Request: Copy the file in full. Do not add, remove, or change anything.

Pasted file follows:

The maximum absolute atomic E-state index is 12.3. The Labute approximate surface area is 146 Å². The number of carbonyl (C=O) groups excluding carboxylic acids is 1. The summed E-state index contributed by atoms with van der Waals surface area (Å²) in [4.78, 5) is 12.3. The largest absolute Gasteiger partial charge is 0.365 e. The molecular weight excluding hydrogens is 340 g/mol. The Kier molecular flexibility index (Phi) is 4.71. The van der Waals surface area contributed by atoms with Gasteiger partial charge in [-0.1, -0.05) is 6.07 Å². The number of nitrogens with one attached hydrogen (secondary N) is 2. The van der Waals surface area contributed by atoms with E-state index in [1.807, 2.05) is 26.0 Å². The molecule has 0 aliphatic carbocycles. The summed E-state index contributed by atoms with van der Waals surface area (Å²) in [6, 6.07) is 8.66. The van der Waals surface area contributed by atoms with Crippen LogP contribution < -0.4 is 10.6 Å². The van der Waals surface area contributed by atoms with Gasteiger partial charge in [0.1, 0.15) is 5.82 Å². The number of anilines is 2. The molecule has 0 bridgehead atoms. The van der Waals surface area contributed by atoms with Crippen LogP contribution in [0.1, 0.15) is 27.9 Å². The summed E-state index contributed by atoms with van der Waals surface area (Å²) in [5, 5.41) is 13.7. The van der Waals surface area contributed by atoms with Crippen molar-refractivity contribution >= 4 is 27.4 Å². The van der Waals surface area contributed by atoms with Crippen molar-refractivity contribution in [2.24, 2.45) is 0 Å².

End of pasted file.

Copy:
The maximum absolute atomic E-state index is 12.3. The Labute approximate surface area is 146 Å². The number of carbonyl (C=O) groups excluding carboxylic acids is 1. The summed E-state index contributed by atoms with van der Waals surface area (Å²) in [4.78, 5) is 12.3. The largest absolute Gasteiger partial charge is 0.365 e. The molecular weight excluding hydrogens is 340 g/mol. The Kier molecular flexibility index (Phi) is 4.71. The van der Waals surface area contributed by atoms with Gasteiger partial charge in [-0.1, -0.05) is 6.07 Å². The number of nitrogens with one attached hydrogen (secondary N) is 2. The van der Waals surface area contributed by atoms with E-state index in [1.807, 2.05) is 26.0 Å². The molecule has 0 aliphatic carbocycles. The summed E-state index contributed by atoms with van der Waals surface area (Å²) in [6, 6.07) is 8.66. The van der Waals surface area contributed by atoms with Crippen LogP contribution < -0.4 is 10.6 Å². The van der Waals surface area contributed by atoms with Gasteiger partial charge in [0.1, 0.15) is 5.82 Å². The number of anilines is 2. The molecule has 0 bridgehead atoms. The van der Waals surface area contributed by atoms with Crippen LogP contribution in [0.1, 0.15) is 27.9 Å². The summed E-state index contributed by atoms with van der Waals surface area (Å²) in [5, 5.41) is 13.7. The van der Waals surface area contributed by atoms with Crippen molar-refractivity contribution >= 4 is 27.4 Å². The van der Waals surface area contributed by atoms with Crippen molar-refractivity contribution in [2.24, 2.45) is 0 Å².